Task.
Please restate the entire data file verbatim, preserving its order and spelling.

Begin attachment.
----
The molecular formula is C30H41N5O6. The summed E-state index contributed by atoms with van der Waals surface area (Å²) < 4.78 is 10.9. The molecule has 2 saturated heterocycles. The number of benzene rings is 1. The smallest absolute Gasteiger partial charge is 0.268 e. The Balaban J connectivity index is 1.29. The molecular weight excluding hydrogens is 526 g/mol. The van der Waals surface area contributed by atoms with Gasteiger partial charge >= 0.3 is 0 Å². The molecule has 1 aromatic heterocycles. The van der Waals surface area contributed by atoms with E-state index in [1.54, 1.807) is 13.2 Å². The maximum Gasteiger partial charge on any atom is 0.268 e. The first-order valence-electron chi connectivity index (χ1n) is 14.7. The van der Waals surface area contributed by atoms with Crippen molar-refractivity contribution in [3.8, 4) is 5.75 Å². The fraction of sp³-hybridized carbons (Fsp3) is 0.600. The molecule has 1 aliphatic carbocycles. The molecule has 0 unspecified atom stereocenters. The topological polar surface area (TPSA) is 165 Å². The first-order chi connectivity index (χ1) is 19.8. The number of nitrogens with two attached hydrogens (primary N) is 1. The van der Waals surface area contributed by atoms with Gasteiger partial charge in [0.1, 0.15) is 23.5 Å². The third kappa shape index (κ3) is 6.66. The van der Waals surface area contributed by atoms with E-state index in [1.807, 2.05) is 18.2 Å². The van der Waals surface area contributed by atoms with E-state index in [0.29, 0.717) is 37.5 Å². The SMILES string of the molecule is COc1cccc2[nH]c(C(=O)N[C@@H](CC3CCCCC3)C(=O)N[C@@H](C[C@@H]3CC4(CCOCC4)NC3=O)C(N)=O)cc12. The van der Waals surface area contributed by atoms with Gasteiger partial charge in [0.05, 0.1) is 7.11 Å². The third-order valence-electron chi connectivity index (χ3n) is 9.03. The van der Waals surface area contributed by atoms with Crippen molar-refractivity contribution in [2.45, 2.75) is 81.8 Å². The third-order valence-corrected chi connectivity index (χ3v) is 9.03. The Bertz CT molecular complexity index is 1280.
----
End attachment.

The molecular formula is C30H41N5O6. The summed E-state index contributed by atoms with van der Waals surface area (Å²) < 4.78 is 10.9. The molecule has 2 saturated heterocycles. The number of benzene rings is 1. The smallest absolute Gasteiger partial charge is 0.268 e. The Balaban J connectivity index is 1.29. The molecular weight excluding hydrogens is 526 g/mol. The van der Waals surface area contributed by atoms with Gasteiger partial charge >= 0.3 is 0 Å². The molecule has 1 aromatic heterocycles. The van der Waals surface area contributed by atoms with E-state index in [1.54, 1.807) is 13.2 Å². The maximum Gasteiger partial charge on any atom is 0.268 e. The first-order valence-electron chi connectivity index (χ1n) is 14.7. The van der Waals surface area contributed by atoms with Crippen molar-refractivity contribution in [3.8, 4) is 5.75 Å². The fraction of sp³-hybridized carbons (Fsp3) is 0.600. The molecule has 1 aliphatic carbocycles. The molecule has 0 unspecified atom stereocenters. The topological polar surface area (TPSA) is 165 Å². The first-order chi connectivity index (χ1) is 19.8. The number of nitrogens with two attached hydrogens (primary N) is 1. The van der Waals surface area contributed by atoms with Gasteiger partial charge in [0.1, 0.15) is 23.5 Å². The third kappa shape index (κ3) is 6.66. The van der Waals surface area contributed by atoms with E-state index in [1.807, 2.05) is 18.2 Å². The van der Waals surface area contributed by atoms with E-state index in [0.29, 0.717) is 37.5 Å². The SMILES string of the molecule is COc1cccc2[nH]c(C(=O)N[C@@H](CC3CCCCC3)C(=O)N[C@@H](C[C@@H]3CC4(CCOCC4)NC3=O)C(N)=O)cc12. The van der Waals surface area contributed by atoms with Gasteiger partial charge in [0.05, 0.1) is 7.11 Å². The third-order valence-electron chi connectivity index (χ3n) is 9.03. The van der Waals surface area contributed by atoms with Crippen molar-refractivity contribution in [2.45, 2.75) is 81.8 Å². The third-order valence-corrected chi connectivity index (χ3v) is 9.03. The Bertz CT molecular complexity index is 1280.